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Before The Primary, Haley Makes Her Last Pitches In South Carolina; National Guard Assistance Requested By Members Of Massachusetts School Committee; Manslaughter Trial For "Rust" Armorer Will Start Soon With Opening Remarks; Court Martial Pending For U.S. Sailor Charged With Espionage And Mishandling Classified Documents; Expected Today: First American Lunar Landing Since 1972; Nationwide Mobile Phone Service Disrupted By Massive Outage. Aired 10:30-11a ET

Aired February 22, 2024 - 10:30   ET



EADDY ROE WILLARD, EXECUTIVE COMMITTEEWOMAN FOR RICHLAND COUNTY, SC GOP: Thanks for having me, Kate. You know, it feels so exciting on the ground here, always, with our presidential primaries. There's a great deal of excitement on both sides. So, it really -- it's -- it's not unusual to have surprises. I think it's closer than the polls suggest.

KATE BOLDUAN, CNN NEWS CENTRAL CO-ANCHOR: And that would be interesting. You know, in 2016, I was looking back at the primary numbers from '16. Donald Trump carried 44 of the state's 46 counties in the 2016 primary, all except Charleston and Richland County, which is your county. How important is it, if we're talking about if Nikki Haley is going to pull this off, how important is it for her to win in Richland County?

WILLARD: Well, I think the most important thing is the state in general. And I -- but I think she's very popular throughout the state, as this Donald Trump. As I think I mentioned as an officer, we don't really support or -- the other, we think they would both be great, and we hope everyone comes together after the primary to work hard to win the election in November. But Richland County would certainly be important for her.

BOLDUAN: Yes, and turnout is everything, of course. In '16 turnout for the primary, I was looking back, I think our numbers were -- there were about 740,000 people who voted in the Republican primary, and that was a primary where there were more candidates, obviously --


BOLDUAN: -- running. Now, in a two-person race, what is the expectation? What are you predicting or hearing amongst party officials and smart party insiders on turnout for this Republican primary?

WILLARD: Right. That's a great question. We, Kate, we're expecting a larger turnout this year than ever before. We're really predicting it will be close to a million turnout, a million voters turning out for our presidential primary.

BOLDUAN: And of course, the question is, who does that benefit with --

WILLARD: With only two --

BOLDUAN: -- that that --

WILLARD: -- candidates.

BOLDUAN: Yes, exactly, with only two candidates and what we will stand to learn together is who that benefits more as more folks turn out in the Republican primary. Having a bit of a technical glitch going back and forth. So, thank you for your patience, Eaddy, and making it work with us today. No, no, no. Not your fault. We're going to blame it on the -- we call them the news gods or the gremlins. Thank you very much.


JOHN BERMAN, CNN NEWS CENTRAL CO-ANCHOR: All right. Markets soaring this morning. Records being sent around the world. What has investors so gleeful at this moment?



BOLDUAN: Stocks soaring this morning after a big earnings report from chipmaker and tech giant, NVIDIA. CNN's Vanessa Yurkevich joins us now with more on this. What has happened? What is happening, madame?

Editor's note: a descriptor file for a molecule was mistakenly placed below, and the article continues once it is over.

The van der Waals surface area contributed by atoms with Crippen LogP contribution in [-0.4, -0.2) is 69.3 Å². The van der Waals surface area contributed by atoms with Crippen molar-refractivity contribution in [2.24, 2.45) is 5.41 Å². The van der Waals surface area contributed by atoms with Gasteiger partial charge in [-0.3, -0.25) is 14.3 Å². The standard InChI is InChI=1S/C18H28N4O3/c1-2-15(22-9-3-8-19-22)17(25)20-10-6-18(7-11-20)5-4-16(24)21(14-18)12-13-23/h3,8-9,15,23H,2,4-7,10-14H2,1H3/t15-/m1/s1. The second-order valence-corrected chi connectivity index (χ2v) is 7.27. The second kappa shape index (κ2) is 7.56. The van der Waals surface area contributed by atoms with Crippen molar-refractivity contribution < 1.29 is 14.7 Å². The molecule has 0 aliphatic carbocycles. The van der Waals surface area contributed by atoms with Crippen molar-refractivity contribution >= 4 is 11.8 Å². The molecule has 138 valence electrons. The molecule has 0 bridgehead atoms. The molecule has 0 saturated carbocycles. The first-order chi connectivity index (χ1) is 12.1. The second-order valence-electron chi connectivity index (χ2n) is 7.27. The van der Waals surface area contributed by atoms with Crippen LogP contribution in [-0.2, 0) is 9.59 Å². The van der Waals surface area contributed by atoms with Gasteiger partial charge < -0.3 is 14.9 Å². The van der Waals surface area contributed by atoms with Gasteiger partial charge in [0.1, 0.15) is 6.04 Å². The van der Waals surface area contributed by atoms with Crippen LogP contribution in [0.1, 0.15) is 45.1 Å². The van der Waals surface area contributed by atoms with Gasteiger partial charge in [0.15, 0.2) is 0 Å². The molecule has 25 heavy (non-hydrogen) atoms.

VANESSA YURKEVICH, CNN BUSINESS AND POLITICS CORRESPONDENT: Market's having a nice little morning after these incredible earnings from NVIDIA. This is a chip maker that helps train artificial intelligence. META uses it. Microsoft uses these chips.


YURKEVICH: So, we're talking about the future of artificial intelligence, and we are seeing the Dow -- that is the Dow. The Dow up at 280 points right now, and the stock just up 14 percent on its own this morning, and that is because they posted record revenue last quarter of $22 billion, up 22 percent from the previous quarter.

BOLDUAN: Oh, wow.

YURKEVICH: And then up 265 percent from the year before. I mean, it is just --

BOLDUAN: One year to -- yes, that's --

YURKEVICH: From a year ago.

BOLDUAN: People would die for that. YURKEVICH: A lot of companies would die for that. But that is really what we're seeing now in this race, in artificial intelligence and NVIDIA leading the way. A strong performer on Wall Street and basically helping to lift markets along the way.

BOLDUAN: It's really fascinating. I mean, has it been -- it hasn't been strong -- I mean, we've -- since the show began, I haven't checked. But has it -- have the markets been strong all morning on this?

YURKEVICH: All morning. All morning. Futures were pointing up and they have been riding this NVIDIA high.

BOLDUAN: All right. Let's see how high it goes and how long that high lasts. It's great to see you, Vanessa. Thank you.

YURKEVICH: OK. Thank you.


BERMAN: The question I often find myself asking.

BOLDUAN: Stop, I knew I walked right into that.


BOLDUAN: I knew.

BERMAN: -- should the National Guard be in high school hallways? That is the question stirring controversy in a community south of Boston this morning. Four Brockton school committee members asked their mayor to request the governor of Massachusetts deploy guard members to, "Prevent a potential tragedy."

They say, students, for months, have experienced a disturbing increase in incidents related to violence, security concerns, and substance abuse. The mayor's response, we need to give our administrators the tools to keep order in the school, including amending certain state rules and regulations that currently hamper these efforts. National Guard soldiers are not the answer. We've had school police working effectively and safety -- safely at the high school for decades, and others agree.


WINTHROP FARWELL, BROCKTON, MASSACHUSETTS CITY COUNCILOR: I think you call the staff together. Get a task force of some volunteers. Listen to the faculty who deal with these kids every single day.